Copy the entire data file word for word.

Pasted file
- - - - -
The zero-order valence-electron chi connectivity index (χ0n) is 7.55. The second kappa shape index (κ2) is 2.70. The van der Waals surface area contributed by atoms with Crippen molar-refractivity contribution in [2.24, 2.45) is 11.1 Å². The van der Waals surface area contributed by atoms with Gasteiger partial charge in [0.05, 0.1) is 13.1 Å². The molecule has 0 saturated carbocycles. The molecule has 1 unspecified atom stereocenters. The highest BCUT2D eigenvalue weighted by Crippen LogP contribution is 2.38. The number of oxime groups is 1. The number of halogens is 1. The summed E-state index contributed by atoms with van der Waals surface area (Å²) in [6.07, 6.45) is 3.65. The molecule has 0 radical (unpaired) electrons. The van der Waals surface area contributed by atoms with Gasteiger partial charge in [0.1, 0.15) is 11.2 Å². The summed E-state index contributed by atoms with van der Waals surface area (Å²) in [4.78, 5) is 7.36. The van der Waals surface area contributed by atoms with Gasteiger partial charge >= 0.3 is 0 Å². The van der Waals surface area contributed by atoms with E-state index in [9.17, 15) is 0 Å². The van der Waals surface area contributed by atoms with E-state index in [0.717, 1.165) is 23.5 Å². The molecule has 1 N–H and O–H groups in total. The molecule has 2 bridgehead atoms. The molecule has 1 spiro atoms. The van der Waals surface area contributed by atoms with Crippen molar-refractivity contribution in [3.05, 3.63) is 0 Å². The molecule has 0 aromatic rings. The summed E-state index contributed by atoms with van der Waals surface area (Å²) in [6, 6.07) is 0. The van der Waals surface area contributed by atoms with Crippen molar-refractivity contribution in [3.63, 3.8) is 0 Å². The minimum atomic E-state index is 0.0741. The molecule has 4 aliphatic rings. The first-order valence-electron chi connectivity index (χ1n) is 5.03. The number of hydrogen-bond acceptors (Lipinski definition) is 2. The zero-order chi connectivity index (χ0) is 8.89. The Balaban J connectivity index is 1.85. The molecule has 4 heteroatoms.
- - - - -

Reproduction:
The zero-order valence-electron chi connectivity index (χ0n) is 7.55. The second kappa shape index (κ2) is 2.70. The van der Waals surface area contributed by atoms with Crippen molar-refractivity contribution in [2.24, 2.45) is 11.1 Å². The van der Waals surface area contributed by atoms with Gasteiger partial charge in [0.05, 0.1) is 13.1 Å². The molecule has 0 saturated carbocycles. The molecule has 1 unspecified atom stereocenters. The highest BCUT2D eigenvalue weighted by Crippen LogP contribution is 2.38. The number of oxime groups is 1. The number of halogens is 1. The summed E-state index contributed by atoms with van der Waals surface area (Å²) in [6.07, 6.45) is 3.65. The molecule has 0 radical (unpaired) electrons. The van der Waals surface area contributed by atoms with Gasteiger partial charge in [0.1, 0.15) is 11.2 Å². The summed E-state index contributed by atoms with van der Waals surface area (Å²) in [4.78, 5) is 7.36. The van der Waals surface area contributed by atoms with Gasteiger partial charge >= 0.3 is 0 Å². The van der Waals surface area contributed by atoms with E-state index in [9.17, 15) is 0 Å². The van der Waals surface area contributed by atoms with E-state index in [0.717, 1.165) is 23.5 Å². The molecule has 1 N–H and O–H groups in total. The molecule has 2 bridgehead atoms. The molecule has 1 spiro atoms. The van der Waals surface area contributed by atoms with Crippen molar-refractivity contribution in [3.05, 3.63) is 0 Å². The molecule has 0 aromatic rings. The summed E-state index contributed by atoms with van der Waals surface area (Å²) in [6, 6.07) is 0. The van der Waals surface area contributed by atoms with Crippen molar-refractivity contribution in [3.63, 3.8) is 0 Å². The minimum atomic E-state index is 0.0741. The molecule has 4 aliphatic rings. The first-order valence-electron chi connectivity index (χ1n) is 5.03. The number of hydrogen-bond acceptors (Lipinski definition) is 2. The zero-order chi connectivity index (χ0) is 8.89. The Balaban J connectivity index is 1.85. The molecule has 4 heteroatoms.